(2) Court employees as interpreters. A court employee may not interpret legal proceedings except as follows.
(2)(A) A court may hire an employee interpreter. The employee will be paid the wages and benefits of the employee’s grade and not the fee established by this rule. If the language is a language for which certification in Utah is available, the employee must be a certified interpreter. If the language is a language for which certification in Utah is not available, the employee must be an approved interpreter. The employee must meet the continuing education requirements of an employee, but at least half of the minimum requirement must be in improving interpreting skills. The employee is subject to the discipline process for court personnel, but the grounds for discipline include those listed in rule 3-306.05.
(2)(B) A state court employee employed as an interpreter has the rights and responsibilities provided in the Utah state court human resource policies, including the Code of Personal Conduct, and the Court Interpreters’ Code of Professional Responsibility also applies. A justice court employee employed as an interpreter has the rights and responsibilities provided in the county or municipal human resource policies, including any code of conduct, and the Court Interpreters’ Code of Professional Responsibility also applies.
(2)(C) A court may use an employee as a conditionally-approved interpreter under paragraph (1)(D). The employee will be paid the wage and benefits of the employee’s grade and not the fee established by this rule.
(3) Review of denial of request for interpreter. A person whose request for an interpreter has been denied may apply for review of the denial. The application shall be decided by the presiding judge. If there is no presiding judge or if the presiding judge is unavailable, the clerk of the court shall refer the application to any judge of the court or any judge of a court of equal jurisdiction. The application must be filed within 20 days after the denial.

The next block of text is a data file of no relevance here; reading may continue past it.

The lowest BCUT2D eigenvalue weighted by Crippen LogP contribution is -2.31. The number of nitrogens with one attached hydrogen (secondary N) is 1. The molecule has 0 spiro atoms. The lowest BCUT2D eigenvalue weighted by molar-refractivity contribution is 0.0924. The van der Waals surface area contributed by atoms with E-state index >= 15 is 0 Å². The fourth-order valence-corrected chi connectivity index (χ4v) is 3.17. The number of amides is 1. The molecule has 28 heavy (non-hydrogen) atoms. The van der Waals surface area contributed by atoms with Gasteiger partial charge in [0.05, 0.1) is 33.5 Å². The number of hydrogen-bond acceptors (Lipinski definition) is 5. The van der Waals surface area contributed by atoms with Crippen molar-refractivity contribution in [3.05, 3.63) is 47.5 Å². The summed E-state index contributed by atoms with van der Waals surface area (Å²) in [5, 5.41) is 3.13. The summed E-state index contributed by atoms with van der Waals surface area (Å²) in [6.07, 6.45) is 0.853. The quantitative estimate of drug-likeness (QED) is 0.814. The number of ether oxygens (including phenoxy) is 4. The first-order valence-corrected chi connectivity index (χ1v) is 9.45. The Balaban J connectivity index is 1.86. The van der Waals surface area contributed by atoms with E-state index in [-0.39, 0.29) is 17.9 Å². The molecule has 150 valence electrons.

(4) Waiver. A person may waive an interpreter if the appointing authority approves the waiver after determining that the waiver has been made knowingly and voluntarily. A person may retract a waiver and request an interpreter at any time. An interpreter is for the benefit of the court as well as for the non-English speaking person, so the appointing authority may reject a waiver.
(5) Translation of court forms. Forms must be translated by a team of at least two people who are interpreters certified under this rule or translators accredited by the American Translators Association.
(6)(A) The fees and expenses for language access shall be paid by the administrative office of the courts in courts of record and by the government that funds the court in courts not of record. The court may assess the fees and expenses as costs to a party as otherwise provided by law. (Utah Constitution, Article I, Section 12, Utah Code Sections 77-1-6(2)(b), 77-18-7, 77-32a-1, 77-32a-2, 77-32a-3, 78B-1-146(3), URCP 54(d)(2), and Title VI of the Civil Rights Act of 1964, 42 U.S.C. 2000d, et seq., and regulations and guidance adopted under that title.)
(6)(B) A person who has been ordered to pay fees and expenses for language access may apply to the presiding judge to review the order. If there is no presiding judge, the person may apply to any judge of the court or any judge of a court of equal jurisdiction. The application must be filed within 20 days after the order.
(7)(A) Every three years, the Judicial Council shall review a market survey conducted by the Language Access Program Manager and shall set the fees and expenses to be paid to interpreters during the following three fiscal years by the courts of record. Payment of fees and expenses shall be made in accordance with the Courts Accounting Manual.
(7)(B) The local government that funds a court not of record shall set the fees and expenses to be paid to interpreters by that court.
The Utah State Courts mission is to provide the people an open, fair, efficient, and independent system for the advancement of justice under the law.